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Conclusion

The primary business model foresees TIM as the customer facing entity for the Edge service.
The objective is to leverage customer proximity and tight integration of the Telco and Service components to develop appealing Edge computing use cases, in order to remain relevant to the end-user and avoid being disintermediated by Hyperscalers. A commercial and technical process must be defined between TIM and the Service components providers for all the phases needed to commercialize the Edge service (fulfillment, assurance, ...).
Under the assumptions and guidelines described above the Edge Computing represents therefore the opportunity for TIM to gain the role in the value chain by leveraging customer proximity and tight integration of the telco and service components.

Contributing Companies

Contributing companies to this article are: TIM, TIM Brasil, Noovle.

Reference

1) Telco Enablers should be containerized application built upon several simpler components (Microservices) able to expose and use specific API and should be deployed on a specific Execution environment (CaaS or K8S cluster)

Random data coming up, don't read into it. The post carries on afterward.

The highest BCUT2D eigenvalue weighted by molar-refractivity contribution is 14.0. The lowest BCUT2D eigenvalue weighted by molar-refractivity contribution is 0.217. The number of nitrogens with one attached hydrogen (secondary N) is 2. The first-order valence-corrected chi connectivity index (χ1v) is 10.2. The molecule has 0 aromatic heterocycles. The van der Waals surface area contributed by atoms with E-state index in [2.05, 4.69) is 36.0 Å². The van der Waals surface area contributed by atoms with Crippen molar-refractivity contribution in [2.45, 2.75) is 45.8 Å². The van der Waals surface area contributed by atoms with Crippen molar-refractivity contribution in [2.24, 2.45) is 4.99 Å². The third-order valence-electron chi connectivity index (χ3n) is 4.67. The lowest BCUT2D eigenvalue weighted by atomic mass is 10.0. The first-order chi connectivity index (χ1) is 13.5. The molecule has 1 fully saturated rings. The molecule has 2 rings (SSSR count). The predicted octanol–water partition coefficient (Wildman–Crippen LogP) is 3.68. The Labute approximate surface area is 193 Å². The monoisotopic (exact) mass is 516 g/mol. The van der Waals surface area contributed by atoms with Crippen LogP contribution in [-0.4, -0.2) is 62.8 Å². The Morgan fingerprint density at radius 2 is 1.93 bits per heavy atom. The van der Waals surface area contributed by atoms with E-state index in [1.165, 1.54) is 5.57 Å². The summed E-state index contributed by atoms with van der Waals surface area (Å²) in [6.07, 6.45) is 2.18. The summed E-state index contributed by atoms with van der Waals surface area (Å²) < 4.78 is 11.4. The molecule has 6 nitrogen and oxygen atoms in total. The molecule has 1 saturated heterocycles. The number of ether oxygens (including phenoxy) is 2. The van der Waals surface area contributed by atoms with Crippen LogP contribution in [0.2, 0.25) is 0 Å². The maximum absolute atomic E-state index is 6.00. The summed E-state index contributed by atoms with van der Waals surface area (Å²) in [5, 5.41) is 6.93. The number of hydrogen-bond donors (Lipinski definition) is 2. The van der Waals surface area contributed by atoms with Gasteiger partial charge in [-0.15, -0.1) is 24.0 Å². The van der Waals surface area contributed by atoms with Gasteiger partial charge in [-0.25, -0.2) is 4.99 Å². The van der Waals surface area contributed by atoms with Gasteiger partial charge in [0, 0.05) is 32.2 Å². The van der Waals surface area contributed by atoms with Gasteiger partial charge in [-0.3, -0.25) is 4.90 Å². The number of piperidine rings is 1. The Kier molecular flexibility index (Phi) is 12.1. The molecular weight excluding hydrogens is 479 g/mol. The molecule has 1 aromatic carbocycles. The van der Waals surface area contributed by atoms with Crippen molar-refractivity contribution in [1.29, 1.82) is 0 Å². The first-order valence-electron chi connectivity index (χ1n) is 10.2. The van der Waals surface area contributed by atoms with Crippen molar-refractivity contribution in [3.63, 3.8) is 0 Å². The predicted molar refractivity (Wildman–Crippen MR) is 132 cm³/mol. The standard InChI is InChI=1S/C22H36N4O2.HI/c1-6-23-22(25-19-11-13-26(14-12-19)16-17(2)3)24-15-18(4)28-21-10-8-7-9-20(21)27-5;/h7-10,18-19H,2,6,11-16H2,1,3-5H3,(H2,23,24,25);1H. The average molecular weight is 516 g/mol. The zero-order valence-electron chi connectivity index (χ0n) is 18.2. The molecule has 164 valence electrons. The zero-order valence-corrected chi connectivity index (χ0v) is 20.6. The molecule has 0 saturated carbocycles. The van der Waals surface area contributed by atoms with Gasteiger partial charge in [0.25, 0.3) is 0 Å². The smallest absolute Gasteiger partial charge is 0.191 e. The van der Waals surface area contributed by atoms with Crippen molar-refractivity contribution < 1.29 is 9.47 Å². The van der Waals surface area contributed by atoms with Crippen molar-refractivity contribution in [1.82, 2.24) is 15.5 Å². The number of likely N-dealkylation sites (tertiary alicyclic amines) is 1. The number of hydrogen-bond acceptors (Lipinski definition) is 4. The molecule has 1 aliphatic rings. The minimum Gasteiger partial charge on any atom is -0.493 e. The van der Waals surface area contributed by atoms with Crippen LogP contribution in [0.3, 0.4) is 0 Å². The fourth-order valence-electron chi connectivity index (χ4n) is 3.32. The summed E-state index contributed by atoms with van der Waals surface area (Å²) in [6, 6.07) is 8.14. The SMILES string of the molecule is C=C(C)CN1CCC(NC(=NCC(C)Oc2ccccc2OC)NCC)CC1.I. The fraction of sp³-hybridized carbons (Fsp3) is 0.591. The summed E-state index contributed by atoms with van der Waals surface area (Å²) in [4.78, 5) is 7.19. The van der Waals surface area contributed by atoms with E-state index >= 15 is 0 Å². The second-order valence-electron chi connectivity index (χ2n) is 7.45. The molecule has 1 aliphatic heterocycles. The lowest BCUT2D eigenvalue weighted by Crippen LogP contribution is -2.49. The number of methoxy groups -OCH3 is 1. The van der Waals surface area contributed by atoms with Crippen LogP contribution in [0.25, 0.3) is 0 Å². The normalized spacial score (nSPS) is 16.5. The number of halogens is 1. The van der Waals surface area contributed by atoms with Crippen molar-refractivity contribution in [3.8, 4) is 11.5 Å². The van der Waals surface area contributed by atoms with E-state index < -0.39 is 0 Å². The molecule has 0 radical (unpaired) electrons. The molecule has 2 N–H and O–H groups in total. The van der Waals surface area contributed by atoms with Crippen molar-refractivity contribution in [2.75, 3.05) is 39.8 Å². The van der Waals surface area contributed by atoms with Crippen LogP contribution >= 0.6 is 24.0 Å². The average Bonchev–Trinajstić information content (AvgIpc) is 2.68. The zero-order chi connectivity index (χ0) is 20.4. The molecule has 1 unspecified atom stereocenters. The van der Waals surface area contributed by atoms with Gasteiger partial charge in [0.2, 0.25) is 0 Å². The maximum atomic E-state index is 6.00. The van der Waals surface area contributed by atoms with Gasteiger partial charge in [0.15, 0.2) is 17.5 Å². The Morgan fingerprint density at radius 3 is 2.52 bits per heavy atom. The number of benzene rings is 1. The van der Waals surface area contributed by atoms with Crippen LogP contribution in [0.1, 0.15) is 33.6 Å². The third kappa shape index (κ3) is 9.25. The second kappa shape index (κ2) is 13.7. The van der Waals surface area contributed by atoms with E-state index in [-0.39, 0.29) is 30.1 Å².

Acronyms

AGF: Access Gateway Function

API: Application Programming Interface

AWS: Amazon Web Services

BNG: Broadband Network Gateway

CDN: Content Delivery Network

CNCF: Cloud Native Computing Foundation

CNI: Cloud Native Infrastructure

DCC: Data Center Core

DCE-R: Data Center Edge – Regional

EASDF: Edge Application Server Discovery Function

GSMA: Global System for Mobile Association

HCP: Hyperscale Cloud Provider

IPCEI: Important Projects of Common European Interest

LA: Local Aggregator

MNO: Mobile Network Operator

NFVI: Network Function Virtualization Infrastructure

OLT: Optical Line Termination

ONF: Open Networking Foundation

ORAN: Open Radio Access Network

OTT: Over The Top

PoP: Point of Presence

RTT: Round Trip Time

SD-WAN: Software Defined Wide Area Network

UE: User Equipment

UPF: User Plane Function

VPN: Virtual Private Network

WWC: Wireless Wireline Convergence